Judge John Roberts has submitted his responses to the Judiciary Committee’s questionnaire; you can access his completed forms in PDF here. The main conclusion that jumps out at you when you read Roberts’ answers is how extraordinarily well-qualified he is. For a man of 50, his breadth of experience at the very top of his profession is almost unbelievable. Roberts must surely be one of the best-qualified people ever nominated to the Supreme Court.
The Committee asked Roberts about his views on “judicial activism.” His response was a model of even-handedness. On one hand, he acknowledges that intrusion by the courts into political matters may be inappropriate:
It is difficult to comment on either “judicial activism” or “judicial restraint” in the abstract, without reference to the particular facts and applicable law of a specific case. On the one hand, courts should not intrude into the areas of policy making reserved by the Constitution to the political branches….To the extent the term “judicial activism” is used to describe unjustified intrusions by the judiciary into the realm of policy making, the criticism is well founded.
But Roberts balanced these observations with a rather ringing defense of the Court’s role as a check on the other branches of government:
At the same time, the Framers insulated the federal judiciary from popular pressure in order that the courts would be able to discharge their responsibility of interpreting the law and enforcing the limits the Constitution places on the political branches…It is not “judicial activism” when the courts carry out their constitutionally-assigned function and overturn a decision of the Executive or Legislature in the course of adjudicating a case or controversy properly before the courts…When [saying what the law is] results in checking the Legislature or Executive, the judiciary is not engaged in “activism,” it is rather carrying out its duty under the law.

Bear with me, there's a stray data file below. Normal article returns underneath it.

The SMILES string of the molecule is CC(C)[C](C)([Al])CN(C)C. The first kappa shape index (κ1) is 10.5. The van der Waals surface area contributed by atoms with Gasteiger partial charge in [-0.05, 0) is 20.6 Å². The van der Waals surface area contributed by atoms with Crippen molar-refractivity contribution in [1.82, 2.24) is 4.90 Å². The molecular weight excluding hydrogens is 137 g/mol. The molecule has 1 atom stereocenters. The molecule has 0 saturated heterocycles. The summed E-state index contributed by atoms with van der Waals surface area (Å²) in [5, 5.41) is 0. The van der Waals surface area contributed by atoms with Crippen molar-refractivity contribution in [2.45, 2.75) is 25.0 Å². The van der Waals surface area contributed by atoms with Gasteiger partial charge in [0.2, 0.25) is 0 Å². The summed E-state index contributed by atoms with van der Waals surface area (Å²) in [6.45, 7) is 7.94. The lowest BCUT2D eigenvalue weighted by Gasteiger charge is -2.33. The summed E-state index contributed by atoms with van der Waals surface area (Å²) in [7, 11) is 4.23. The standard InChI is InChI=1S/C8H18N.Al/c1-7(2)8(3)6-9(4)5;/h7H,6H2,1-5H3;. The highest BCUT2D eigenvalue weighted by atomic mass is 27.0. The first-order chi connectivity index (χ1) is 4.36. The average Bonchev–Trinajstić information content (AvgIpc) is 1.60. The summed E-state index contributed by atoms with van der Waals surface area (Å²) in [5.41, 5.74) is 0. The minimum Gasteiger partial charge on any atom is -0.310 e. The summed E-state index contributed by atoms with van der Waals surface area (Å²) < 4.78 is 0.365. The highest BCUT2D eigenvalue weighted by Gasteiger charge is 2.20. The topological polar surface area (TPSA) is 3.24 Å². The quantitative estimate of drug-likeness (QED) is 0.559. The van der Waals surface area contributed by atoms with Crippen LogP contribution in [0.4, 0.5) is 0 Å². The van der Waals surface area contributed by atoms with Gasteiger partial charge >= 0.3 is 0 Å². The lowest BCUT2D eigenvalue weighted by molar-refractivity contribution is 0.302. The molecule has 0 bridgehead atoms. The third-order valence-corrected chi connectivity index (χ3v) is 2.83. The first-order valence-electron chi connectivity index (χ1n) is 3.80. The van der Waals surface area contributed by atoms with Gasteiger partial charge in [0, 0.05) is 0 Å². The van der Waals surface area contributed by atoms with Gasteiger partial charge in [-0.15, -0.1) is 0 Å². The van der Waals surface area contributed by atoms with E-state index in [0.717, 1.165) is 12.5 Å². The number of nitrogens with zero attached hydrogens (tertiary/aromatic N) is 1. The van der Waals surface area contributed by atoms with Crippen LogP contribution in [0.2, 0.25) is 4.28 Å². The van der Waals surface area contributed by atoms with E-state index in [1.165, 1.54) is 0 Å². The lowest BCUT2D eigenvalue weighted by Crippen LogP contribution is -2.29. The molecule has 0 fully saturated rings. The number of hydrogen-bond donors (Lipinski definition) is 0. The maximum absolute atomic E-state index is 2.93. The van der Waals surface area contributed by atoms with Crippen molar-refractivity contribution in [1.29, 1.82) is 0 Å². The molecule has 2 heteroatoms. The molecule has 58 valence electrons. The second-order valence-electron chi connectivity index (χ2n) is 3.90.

The New York Times badly misreports this part of Roberts’ response. The Times writes:
In [his answers], the nominee seeks to cast himself as a proponent of judicial restraint, a quality prized by senators at a time when conservative critics of the judiciary are bemoaning activist judges.
“Judges must be constantly aware that their role, while important, is limited,” Judge Roberts wrote. “They do not have a commission to solve society’s problems, as they see them, but simply to decide cases before them according to the rule of law.”
The Times fails to quote from or even acknowledge the second, longer part of Roberts’ answer where he defended judicial action that “check[s] the Legislature or Executive” against the “judicial activism” charge.
As has been widely reported, Roberts’ answers include an essay in which he argues for “modesty” and “humility” on the part of judges. These paragraphs are worth reading because they give us a sense of what Roberts’ style on the Court is likely to be, but it is hard to see how anyone could take issue with them. The Democrats are still trying, but they have yet to lay their hands on an effective weapon to use against Roberts.